I'm one of those of the generation before.  I'm 40+ and have only learned about my faith in the last 15 years.  I have so much more to learn.  I do hope the next pope is strong enough to fix this mess.  I think B16 had the way but not the will. 
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#16
I resent the idea of Traditional Catholicism being a movement.

It is a stance.  It is believing that the first 1960 years of Church Teaching were true.  And sticking with that.  Trads aren't doing anything new.  There is no movement, we have not changed.  The movement is that of the Novus Ordo.  It came up out of Hell and is moving all about us.  Cui resístite fortes in fide!

More Catholic Discussion: http://thetradforum.com/

Go thy ways, old Jack;
die when thou wilt, if manhood, good manhood, be
not forgot upon the face of the earth, then am I a
shotten herring. There live not three good men
unhanged in England; and one of them is fat and
grows old: God help the while! a bad world, I say.
I would I were a weaver; I could sing psalms or any
thing. A plague of all cowards, I say still.
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#17
(03-06-2013, 01:30 AM)Mithrandylan Wrote: I resent the idea of Traditional Catholicism being a movement.

This is a great video.  People need to understand that the traditional stance is a youth stance.  Younger people want the authentic, perennial faith.  They don't want a particular generation's baggage.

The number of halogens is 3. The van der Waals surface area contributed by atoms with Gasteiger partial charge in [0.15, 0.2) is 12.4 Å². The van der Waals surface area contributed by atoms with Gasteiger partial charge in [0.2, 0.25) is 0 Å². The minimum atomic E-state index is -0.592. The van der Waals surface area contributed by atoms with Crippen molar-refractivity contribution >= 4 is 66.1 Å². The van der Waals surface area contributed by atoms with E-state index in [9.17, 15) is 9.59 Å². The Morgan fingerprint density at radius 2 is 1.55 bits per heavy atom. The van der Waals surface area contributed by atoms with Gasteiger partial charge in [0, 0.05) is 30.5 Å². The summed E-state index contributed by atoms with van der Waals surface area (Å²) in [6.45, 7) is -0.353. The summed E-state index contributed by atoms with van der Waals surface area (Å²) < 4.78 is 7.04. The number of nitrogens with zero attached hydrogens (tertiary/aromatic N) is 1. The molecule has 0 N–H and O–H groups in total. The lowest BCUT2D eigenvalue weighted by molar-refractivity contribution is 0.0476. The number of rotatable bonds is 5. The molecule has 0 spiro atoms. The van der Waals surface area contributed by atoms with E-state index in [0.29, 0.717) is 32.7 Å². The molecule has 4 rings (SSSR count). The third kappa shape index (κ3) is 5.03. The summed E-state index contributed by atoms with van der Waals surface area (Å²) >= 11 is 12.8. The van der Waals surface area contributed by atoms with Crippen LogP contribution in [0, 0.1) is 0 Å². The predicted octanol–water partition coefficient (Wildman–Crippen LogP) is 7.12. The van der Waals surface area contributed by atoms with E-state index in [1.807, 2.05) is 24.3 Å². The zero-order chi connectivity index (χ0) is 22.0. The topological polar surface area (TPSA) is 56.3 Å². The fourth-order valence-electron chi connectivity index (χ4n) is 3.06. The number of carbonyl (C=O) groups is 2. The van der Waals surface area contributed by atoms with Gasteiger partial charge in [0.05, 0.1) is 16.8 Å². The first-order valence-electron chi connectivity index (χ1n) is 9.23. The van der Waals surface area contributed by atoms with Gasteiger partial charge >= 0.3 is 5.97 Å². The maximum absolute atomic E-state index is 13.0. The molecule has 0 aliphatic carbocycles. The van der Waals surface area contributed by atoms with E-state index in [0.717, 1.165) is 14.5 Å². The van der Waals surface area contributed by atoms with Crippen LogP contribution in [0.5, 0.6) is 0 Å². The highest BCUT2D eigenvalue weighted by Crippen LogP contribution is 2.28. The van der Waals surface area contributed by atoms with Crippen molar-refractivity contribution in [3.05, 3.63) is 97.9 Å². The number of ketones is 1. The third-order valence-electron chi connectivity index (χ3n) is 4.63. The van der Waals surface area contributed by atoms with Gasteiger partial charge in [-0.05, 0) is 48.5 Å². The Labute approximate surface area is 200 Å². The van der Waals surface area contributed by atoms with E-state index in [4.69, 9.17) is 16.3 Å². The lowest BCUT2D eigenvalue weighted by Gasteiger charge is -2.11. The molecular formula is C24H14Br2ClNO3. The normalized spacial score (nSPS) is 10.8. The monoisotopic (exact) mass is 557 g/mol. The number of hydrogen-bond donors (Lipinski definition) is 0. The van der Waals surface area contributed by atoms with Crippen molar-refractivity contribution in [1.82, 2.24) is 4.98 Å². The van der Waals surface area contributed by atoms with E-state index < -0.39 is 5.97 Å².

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#18
(03-06-2013, 11:53 AM)ImpyTerwilliger Wrote:
(03-06-2013, 01:30 AM)Mithrandylan Wrote: I resent the idea of Traditional Catholicism being a movement.

This is a great video.  People need to understand that the traditional stance is a youth stance.  Younger people want the authentic, perennial faith.  They don't want a particular generation's baggage.

It will indeed be the younger generations that will rebuild the Church but it will also take time since it will have to be the younger generations that eventually become bishops, archibishops and cardinals that can do it with authority. Vatican II and its rotten fruit needs to be overturned not just from the bottom up but from the top down. We are still at a point in the crisis where many in positions of power and influence cannot see beyond Vatican II and trying to salvage it. These men have to either have a major change of heart and mind about things or we must wait till they die and younger more traditional men take their places, men with no stake whatsoever in Vatican II and trying to save it. Any way you cut it the resolution of this crisis somehow stands or falls with Vatican II and what if anything is to be done about it. I can't see how the Church can completely toss it into the dustbin of history without completely discrediting herself but by the same token I'm not sure how to salvage it. This is what is so hard about this crisis and why I think Benedict XVI proceeded with much more caution than many of us would have liked.